Tuesday, 9 September 2014

The Less Attractive Side of Unionism

Greetings to readers old and new from Berwick-upon-Tweed, located about a mile south of the Scottish-English border, and thus on the front line of the consequences of the referendum on whether or not Scotland should become independent, which is now not much more than a week away. Some of us have been thinking about these consequences for years now, but the London based media and most of the English population seem to have only just noticed anything is happening. The level of panic engendered in Westminster by one solitary opinion poll showing a very small lead for the Yes side has genuinely surprised me, which I suppose just shows how differently we think up here.

 I had thought that the leaders of the Westminster parliament could not get any stupider in their handling of the unionist campaign, but I was wrong. The three leaders of the main Westminster parties have, far too late, buried their differences and announced that they will visit Edinburgh tomorrow to campaign for Better Together. The sight of Cameron, Clegg and Milband advancing on the Scottish capital in a posse is guaranteed to terrify any Scot into voting Yes, to make sure it never happens again. And as for flying the Scottish flag over Downing Street ..... if I were a Scot I would feel insulted. Actually, even though I'm English I feel a bit insulted. NOW you care? For the two years since the referendum was announced you've just assumed you didn't need to do anything, and now after one opinion poll that worried the financial markets and weakened sterling a bit you have rummaged in the attic and blown the dust off a Scottish flag? And you wonder why they don't want to be governed by you any more?

I have been saying for some time, when asked, that my personal prediction is that the result will be so close that it will be considered inconclusive. A few weeks ago I said it on tape for the benefit of a German journalist who wanted to know what Berwickers think on the subject. Of course, a 51% lead for No, which would undoubtedly be greeted by Westminster with a firm 'that's the end of that then', would be a lot more conclusive than a 51% lead for Yes, which would probably be greeted both by Westminster and by No-voting Scots with 'that's not nearly a clear enough mandate for such a radical step'. And since the bumbling oafs in Downing Street have now in desperation promised the Scots almost anything they want so long as they stop short of full independence, even a No result would only signal the start of further negotiations.

You are probably wondering what the photo above has to do with any of this. It is a cropped view of the back of a sweatshirt worn by one of the marchers on a demo held in Berwick a few weeks ago by the Scottish Defence League, the populist-right political group. The North East Infidels are a similar group in north-east England who have chosen their name to emphasise the anti-Muslim aspect of their views ('infidel' being an insulting term sometimes applied to non-Muslims by extreme Islamists, here embraced proudly by the insulted). I have hesitated for some time over the appropriateness of using it on this blog, but now that the debate over the referendum has become so intense and so bitter I thought I might as well chuck it into the mix. It's an interesting take on the unionist argument that we are 'better together'.  The supporters of the continued existence of the United Kingdom have done a good job of presenting themselves as the polite and genteel side, regretting all this unnecessary rumpus being caused by a few troublemakers in North Britain, but actually, you know, there is a dark side to unionism just as much as there is a dark side to nationalism.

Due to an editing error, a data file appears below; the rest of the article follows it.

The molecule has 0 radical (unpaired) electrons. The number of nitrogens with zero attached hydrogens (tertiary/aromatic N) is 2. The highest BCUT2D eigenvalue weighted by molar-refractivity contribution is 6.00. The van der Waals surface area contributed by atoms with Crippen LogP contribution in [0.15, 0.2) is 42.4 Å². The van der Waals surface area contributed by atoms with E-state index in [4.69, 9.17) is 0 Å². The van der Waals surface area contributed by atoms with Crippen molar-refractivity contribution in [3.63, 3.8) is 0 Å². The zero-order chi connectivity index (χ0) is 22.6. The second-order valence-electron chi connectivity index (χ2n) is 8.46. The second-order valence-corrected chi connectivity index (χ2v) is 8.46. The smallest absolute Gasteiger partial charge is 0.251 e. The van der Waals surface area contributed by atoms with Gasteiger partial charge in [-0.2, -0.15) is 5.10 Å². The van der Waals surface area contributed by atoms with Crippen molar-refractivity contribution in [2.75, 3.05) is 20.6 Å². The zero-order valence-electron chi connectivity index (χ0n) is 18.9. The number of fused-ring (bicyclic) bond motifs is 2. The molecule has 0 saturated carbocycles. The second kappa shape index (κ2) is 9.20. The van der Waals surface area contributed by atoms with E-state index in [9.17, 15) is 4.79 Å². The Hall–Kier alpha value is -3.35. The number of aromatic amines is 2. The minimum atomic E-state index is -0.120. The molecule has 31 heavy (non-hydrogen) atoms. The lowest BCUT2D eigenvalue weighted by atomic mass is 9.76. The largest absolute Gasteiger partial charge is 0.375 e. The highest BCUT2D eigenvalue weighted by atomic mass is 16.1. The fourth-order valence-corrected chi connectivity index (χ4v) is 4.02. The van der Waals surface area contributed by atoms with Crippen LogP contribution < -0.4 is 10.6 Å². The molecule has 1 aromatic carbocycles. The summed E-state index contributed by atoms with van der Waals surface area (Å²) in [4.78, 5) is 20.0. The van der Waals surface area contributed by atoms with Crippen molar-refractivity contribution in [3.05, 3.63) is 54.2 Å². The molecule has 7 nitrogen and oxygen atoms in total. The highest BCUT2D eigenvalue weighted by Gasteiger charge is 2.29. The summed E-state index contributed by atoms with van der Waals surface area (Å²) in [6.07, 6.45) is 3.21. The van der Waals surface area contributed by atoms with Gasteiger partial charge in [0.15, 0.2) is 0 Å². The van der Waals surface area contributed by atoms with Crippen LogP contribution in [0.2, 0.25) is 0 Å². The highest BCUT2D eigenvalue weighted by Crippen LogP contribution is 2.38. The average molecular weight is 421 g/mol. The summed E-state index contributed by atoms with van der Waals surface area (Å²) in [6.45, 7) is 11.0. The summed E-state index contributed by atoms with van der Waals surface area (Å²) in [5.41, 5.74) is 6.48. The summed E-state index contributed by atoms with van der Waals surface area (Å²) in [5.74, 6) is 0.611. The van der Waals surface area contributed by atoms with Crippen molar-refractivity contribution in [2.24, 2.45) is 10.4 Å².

2 comments:

  1. The majority of Scots are frustrated with their inability to divert the government in Westminster from its social inequality trajectory. Nonetheless, I think they will vote NO, by a small minority, either from fear or common sense, depending on who you believe can predict the future. Perversely or strategically, that’s why I would vote YES if I could vote. The closer the final tally is to 50/50, the more difficult it will be to maintain the status quo relationship between Scotland and the United Kingdom. It may be playing a dangerous game of "chicken" but whatever number we wake up to on September 19th, “keeping calm and carrying on” may no longer be an option.

    http://peersuptonsmithdodd.wordpress.com/2014/09/13/aye-nay-mebbe-next-time/

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  2. Totally agree, Barry. I think that if I were north of the border I might vote Yes as well. I am utterly disgusted with Team Westminster. Everybody here is now saying that it is almost certain that a North East England regional assembly will be back on the agenda now - we turned it down last time we had a vote but after the Scottish experience the result would be very different. Whatever the result is the complacent ruling class have been badly shaken and been forced to realise that they can't go on ignoring the wishes of ordinary people.

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